One thing we know is that they're using search. In fact, it's their #1 resource for research; 90% of B2B researchers who are online use search specifically to research business purchases. While that number has remained consistent since the 2012 study, we do see that the way they're searching has changed. The same percentage of people may be using search, but they're spending more time with it. On average, B2B researchers do 12 searches prior to engaging on a specific brand's site.

Average Searches Conducted Prior to Engagement

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Google/Millward Brown Digital, B2B Path to Purchase Study, 2014.

How are they getting to you? It's an interesting mix—and a telling one—of branded and category searches. About 71% start on a generic query, so they're looking for product first, not for you. Based on data from our Customer Journey tool, we can see that, for large and medium enterprises, generic paid search factors in strongly toward the beginning part of the business/industrial path to purchase.

"What we thought was kind of the traditional purchasing methodology through relationships is actually happening online," says Richardson. "The point of contact with sales comes a lot later, so we have to be well prepared to present our value story to our customers or potential customers much earlier and articulate it in a much simpler manner."

It's not enough just to bid on your brand terms. Influence and decision making are happening earlier on in the purchasing path, even prior to brand awareness. Identify where you can be part of the conversation early on and throughout their searching.

MYTH #4: Not many B2B researchers use mobile

REALITY #4: Mobile usage is intensifying; B2B researchers are using it throughout their entire path

According to the study, 42% of researchers use a mobile device during the B2B purchasing process. Of those, there has been an impressive 91% growth in use over the past two years throughout the entire path (instead of just at the initial stages of research). While there's been only a 6% increase in usage since 2012, it's important to note that the activity of those who do use a smartphone has intensified. As a result, we're seeing a 3X growth in mobile queries.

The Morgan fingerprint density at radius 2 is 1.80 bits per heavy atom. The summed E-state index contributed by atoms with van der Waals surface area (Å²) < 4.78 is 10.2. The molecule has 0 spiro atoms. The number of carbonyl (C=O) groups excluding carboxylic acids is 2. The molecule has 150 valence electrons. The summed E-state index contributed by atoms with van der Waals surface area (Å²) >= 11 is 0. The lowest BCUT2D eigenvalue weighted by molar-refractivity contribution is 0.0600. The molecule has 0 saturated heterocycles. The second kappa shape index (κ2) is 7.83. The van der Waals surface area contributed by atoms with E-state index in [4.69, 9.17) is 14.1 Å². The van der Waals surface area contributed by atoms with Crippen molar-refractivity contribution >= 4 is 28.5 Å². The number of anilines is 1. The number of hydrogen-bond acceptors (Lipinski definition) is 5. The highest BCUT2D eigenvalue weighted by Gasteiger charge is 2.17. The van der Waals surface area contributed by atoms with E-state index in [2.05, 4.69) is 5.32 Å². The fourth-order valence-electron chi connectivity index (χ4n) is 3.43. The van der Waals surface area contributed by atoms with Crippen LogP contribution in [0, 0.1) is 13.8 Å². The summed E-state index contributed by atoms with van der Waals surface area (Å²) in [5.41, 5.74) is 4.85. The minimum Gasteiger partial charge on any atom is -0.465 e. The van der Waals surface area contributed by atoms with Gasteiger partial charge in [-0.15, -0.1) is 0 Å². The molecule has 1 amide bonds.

B2B researchers are not just using mobile when they are out and about, but rather wherever they are. In fact, 49% of B2B researchers who use their mobile devices for product research do so while at work. They're comparing prices, reading about products, comparing feature sets, and contacting retailers. They're purchasing, too; purchase rates on mobile are up 22% in the past two years. Considering the amount of time they're spending on their smartphones, it's important that you provide them with rich mobile experiences.

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MYTH #5: Video is watched solely to gain awareness

REALITY #5: B2B researchers watch video during the entire path to purchase

Online video is where we've seen the most growth. Seventy percent of B2B buyers and researchers are watching videos throughout their path to purchase. That's a 52% jump in only two years. And it's not just light viewing. According to U.S. YouTube data, over 895K hours of some of the top B2B videos from brands were watched in 2014. Nearly half of these researchers are viewing 30 minutes or more of B2B-related videos during their research process, and almost one in five watch over an hour of content.

Average Watchtime of B2B-Related Videos

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Google/Millward Brown Digital, B2B Path to Purchase Study, 2014.

What's got their attention? Videos about product features top the list, followed by how-tos and professional reviews. They're watching the videos that appear on YouTube because they find them highly useful. These videos are also helping extend the conversation: When asked what they did after watching, B2B researchers said they talked to colleagues, looked for more information, visited a brand's website/store, or shared the video. Start to finish, videos are playing an increasing role for these researchers. That means you need to be producing content that helps them learn about, compare, and research their B2B purchases.

Setting yourself up for success

The most important thing to be thinking about is whether or not you're marketing to this changing audience. B2B influencers are likely younger than expected, and you need to make sure you're reaching them where they are and providing them with the content they're seeking. That means stepping up the intensity in your search, mobile, and video efforts. Delivering content-rich mobile and video experiences is now critical to successfully reaching your B2B customers and moving them through the path to purchase.